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Journal of Insect Behavior

, Volume 26, Issue 3, pp 352–370 | Cite as

Evolution and Diversity of Vibrational Signals in Mantophasmatodea (Insecta)

  • Monika J. B. Eberhard
  • Stefan H. Eberhard
Article

Abstract

Vibrational communication for species identification and mate location is widespread among insects. We investigated the vibrational communication signals of 13 species of the insect order Mantophasmatodea (Heelwalkers). Males and females produce percussive signals by tapping their abdomens on the substrate to locate conspecific mates. We show that male and female calls are of similar general structure but differ in temporal characteristics. Using a principal component analysis, we demonstrate that most species can be distinguished by their calls only. Mapping the calls onto an existing molecular phylogenetic tree reveals a slow diverging drift of male call pattern but no specific trend. For females, a trend from faster towards slower pulse repetition times is indicated. Two sympatric species, Karoophasma biedouwense and Viridiphasma clanwilliamense (Austrophasmatidae), exhibit very different call parameters. The latter species produces calls rather different from all other investigated species, which might hint at reproductive character displacement.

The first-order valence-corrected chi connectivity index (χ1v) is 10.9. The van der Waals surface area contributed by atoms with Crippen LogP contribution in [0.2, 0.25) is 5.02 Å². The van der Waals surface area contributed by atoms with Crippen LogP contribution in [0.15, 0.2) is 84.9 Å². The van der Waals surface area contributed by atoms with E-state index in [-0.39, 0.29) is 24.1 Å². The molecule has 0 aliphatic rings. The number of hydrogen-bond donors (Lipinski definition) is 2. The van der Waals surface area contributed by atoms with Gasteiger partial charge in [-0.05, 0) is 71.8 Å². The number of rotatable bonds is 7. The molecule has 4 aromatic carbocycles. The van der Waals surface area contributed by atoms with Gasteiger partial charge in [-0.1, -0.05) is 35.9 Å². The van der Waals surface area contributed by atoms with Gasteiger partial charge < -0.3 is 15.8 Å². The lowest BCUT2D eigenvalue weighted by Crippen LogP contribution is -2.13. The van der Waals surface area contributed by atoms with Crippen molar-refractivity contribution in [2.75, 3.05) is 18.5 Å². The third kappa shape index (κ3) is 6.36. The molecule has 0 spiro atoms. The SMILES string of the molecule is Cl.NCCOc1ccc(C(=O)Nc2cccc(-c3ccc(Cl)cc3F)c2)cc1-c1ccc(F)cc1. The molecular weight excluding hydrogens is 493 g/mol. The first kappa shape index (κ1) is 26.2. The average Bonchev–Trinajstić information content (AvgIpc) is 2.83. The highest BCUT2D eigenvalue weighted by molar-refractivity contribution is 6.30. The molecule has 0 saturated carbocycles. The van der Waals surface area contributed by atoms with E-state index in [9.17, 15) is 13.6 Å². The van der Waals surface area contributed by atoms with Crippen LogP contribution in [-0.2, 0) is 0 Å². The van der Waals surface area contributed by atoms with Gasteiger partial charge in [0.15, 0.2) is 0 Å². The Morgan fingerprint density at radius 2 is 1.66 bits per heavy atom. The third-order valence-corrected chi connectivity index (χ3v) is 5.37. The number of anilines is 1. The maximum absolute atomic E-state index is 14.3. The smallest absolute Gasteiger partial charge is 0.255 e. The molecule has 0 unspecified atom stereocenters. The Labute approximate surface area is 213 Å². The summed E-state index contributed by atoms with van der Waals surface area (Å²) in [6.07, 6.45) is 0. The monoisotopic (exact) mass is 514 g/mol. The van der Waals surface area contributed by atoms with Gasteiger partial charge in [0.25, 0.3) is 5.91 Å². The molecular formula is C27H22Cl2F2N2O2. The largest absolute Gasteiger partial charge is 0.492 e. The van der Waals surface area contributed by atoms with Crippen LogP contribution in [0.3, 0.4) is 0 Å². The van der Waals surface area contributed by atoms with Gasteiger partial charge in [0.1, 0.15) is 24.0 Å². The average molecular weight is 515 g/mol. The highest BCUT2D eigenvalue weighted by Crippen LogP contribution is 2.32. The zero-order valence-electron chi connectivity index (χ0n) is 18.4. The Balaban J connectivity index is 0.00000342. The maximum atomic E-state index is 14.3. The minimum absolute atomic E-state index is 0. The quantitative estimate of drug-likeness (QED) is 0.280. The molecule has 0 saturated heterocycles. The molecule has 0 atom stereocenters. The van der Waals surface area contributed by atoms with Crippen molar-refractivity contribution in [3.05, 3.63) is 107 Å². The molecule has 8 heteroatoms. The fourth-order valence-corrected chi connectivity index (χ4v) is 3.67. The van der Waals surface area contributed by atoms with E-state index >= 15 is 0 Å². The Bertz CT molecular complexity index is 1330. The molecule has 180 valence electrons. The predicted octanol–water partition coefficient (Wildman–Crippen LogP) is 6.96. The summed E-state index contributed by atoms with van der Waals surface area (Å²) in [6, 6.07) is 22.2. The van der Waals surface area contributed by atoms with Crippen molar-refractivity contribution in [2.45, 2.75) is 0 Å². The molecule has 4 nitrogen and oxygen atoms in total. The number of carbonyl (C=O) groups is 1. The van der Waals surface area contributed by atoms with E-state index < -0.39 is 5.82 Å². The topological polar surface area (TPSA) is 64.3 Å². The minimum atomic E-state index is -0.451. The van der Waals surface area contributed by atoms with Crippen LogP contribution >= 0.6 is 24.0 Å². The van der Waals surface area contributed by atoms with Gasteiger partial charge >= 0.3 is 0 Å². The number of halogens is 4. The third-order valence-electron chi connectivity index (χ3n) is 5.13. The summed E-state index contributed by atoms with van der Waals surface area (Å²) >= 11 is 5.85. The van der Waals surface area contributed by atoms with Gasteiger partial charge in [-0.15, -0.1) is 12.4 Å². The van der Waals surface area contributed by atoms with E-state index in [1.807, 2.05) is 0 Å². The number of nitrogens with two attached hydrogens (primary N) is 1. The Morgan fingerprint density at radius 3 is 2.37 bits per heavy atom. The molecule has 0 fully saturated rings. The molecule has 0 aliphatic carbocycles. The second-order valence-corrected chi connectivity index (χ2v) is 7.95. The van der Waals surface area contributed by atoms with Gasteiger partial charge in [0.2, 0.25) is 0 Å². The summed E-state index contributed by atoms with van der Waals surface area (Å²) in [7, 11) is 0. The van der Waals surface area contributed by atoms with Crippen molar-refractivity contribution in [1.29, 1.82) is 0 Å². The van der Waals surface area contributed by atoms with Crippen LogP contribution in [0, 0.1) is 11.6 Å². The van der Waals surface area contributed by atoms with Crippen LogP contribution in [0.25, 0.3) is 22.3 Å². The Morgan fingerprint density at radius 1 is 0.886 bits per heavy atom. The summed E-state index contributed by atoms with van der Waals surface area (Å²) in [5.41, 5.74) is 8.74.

Keywords

Mantophasmatodea vibrational communication substrate vibration percussion drumming principal component analysis 

Notes

Acknowledgments

We thank Western Cape Province/Cape Nature, South Africa, for permit AAA007-00020-0035 allowing collection of Mantophasmatodea. We would also like to thank M. Picker for providing space in his laboratory and equipment for rearing Mantophasmatodea, and for valuable comments on a previous version of the manuscript. This work was financially supported by a L’Oréal for Women in Science grant (L’Oréal Austria, Austrian UNESCO-Commission, Austrian Academy of Sciences, Austrian Federal Ministry of Science and Research) and by a doc.award (University of Vienna, Kulturabteilung der Stadt Wien).

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Copyright information

© Springer Science+Business Media, LLC 2012

Authors and Affiliations

  1. 1.Department of Biology, Behavioural PhysiologyHumboldt-Universität zu BerlinBerlinGermany
  2. 2.BerlinGermany

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